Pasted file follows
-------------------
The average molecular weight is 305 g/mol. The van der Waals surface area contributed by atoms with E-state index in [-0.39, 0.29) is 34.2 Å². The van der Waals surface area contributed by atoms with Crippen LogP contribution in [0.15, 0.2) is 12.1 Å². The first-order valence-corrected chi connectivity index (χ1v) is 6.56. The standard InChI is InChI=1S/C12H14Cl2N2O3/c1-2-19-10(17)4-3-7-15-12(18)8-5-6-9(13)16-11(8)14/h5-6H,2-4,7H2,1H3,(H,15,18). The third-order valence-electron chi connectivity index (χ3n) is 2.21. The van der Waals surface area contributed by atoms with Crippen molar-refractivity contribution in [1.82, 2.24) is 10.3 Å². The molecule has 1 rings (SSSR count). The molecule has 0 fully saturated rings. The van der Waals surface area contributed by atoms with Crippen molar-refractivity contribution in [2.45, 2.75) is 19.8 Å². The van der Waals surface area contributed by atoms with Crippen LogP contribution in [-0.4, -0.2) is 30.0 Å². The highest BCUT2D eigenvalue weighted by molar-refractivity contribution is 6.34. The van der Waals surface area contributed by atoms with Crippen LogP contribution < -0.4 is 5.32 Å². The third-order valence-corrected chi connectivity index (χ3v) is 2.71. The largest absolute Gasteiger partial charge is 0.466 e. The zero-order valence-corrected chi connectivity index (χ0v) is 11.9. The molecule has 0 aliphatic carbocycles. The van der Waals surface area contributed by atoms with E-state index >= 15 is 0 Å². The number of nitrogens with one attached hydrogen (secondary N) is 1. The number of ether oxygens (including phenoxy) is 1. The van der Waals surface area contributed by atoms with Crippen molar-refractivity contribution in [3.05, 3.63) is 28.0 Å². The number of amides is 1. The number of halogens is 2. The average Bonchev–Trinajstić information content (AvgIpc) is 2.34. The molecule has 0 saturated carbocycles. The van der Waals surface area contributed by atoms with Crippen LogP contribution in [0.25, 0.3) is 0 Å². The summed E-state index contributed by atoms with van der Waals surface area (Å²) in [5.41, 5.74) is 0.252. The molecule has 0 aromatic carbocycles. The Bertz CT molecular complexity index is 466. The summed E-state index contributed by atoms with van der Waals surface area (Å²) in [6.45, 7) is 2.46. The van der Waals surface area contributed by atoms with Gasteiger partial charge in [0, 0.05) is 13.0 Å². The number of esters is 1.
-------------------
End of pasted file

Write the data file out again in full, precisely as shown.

The average molecular weight is 305 g/mol. The van der Waals surface area contributed by atoms with E-state index in [-0.39, 0.29) is 34.2 Å². The van der Waals surface area contributed by atoms with Crippen LogP contribution in [0.15, 0.2) is 12.1 Å². The first-order valence-corrected chi connectivity index (χ1v) is 6.56. The standard InChI is InChI=1S/C12H14Cl2N2O3/c1-2-19-10(17)4-3-7-15-12(18)8-5-6-9(13)16-11(8)14/h5-6H,2-4,7H2,1H3,(H,15,18). The third-order valence-electron chi connectivity index (χ3n) is 2.21. The van der Waals surface area contributed by atoms with Crippen molar-refractivity contribution in [1.82, 2.24) is 10.3 Å². The molecule has 1 rings (SSSR count). The molecule has 0 fully saturated rings. The van der Waals surface area contributed by atoms with Crippen molar-refractivity contribution in [2.45, 2.75) is 19.8 Å². The van der Waals surface area contributed by atoms with Crippen LogP contribution in [-0.4, -0.2) is 30.0 Å². The highest BCUT2D eigenvalue weighted by molar-refractivity contribution is 6.34. The van der Waals surface area contributed by atoms with Crippen LogP contribution < -0.4 is 5.32 Å². The third-order valence-corrected chi connectivity index (χ3v) is 2.71. The largest absolute Gasteiger partial charge is 0.466 e. The zero-order valence-corrected chi connectivity index (χ0v) is 11.9. The molecule has 0 aliphatic carbocycles. The van der Waals surface area contributed by atoms with E-state index >= 15 is 0 Å². The number of nitrogens with one attached hydrogen (secondary N) is 1. The number of ether oxygens (including phenoxy) is 1. The van der Waals surface area contributed by atoms with Crippen molar-refractivity contribution in [3.05, 3.63) is 28.0 Å². The number of amides is 1. The number of halogens is 2. The average Bonchev–Trinajstić information content (AvgIpc) is 2.34. The molecule has 0 saturated carbocycles. The van der Waals surface area contributed by atoms with Crippen LogP contribution in [0.25, 0.3) is 0 Å². The summed E-state index contributed by atoms with van der Waals surface area (Å²) in [5.41, 5.74) is 0.252. The molecule has 0 aromatic carbocycles. The Bertz CT molecular complexity index is 466. The summed E-state index contributed by atoms with van der Waals surface area (Å²) in [6.45, 7) is 2.46. The van der Waals surface area contributed by atoms with Gasteiger partial charge in [0, 0.05) is 13.0 Å². The number of esters is 1.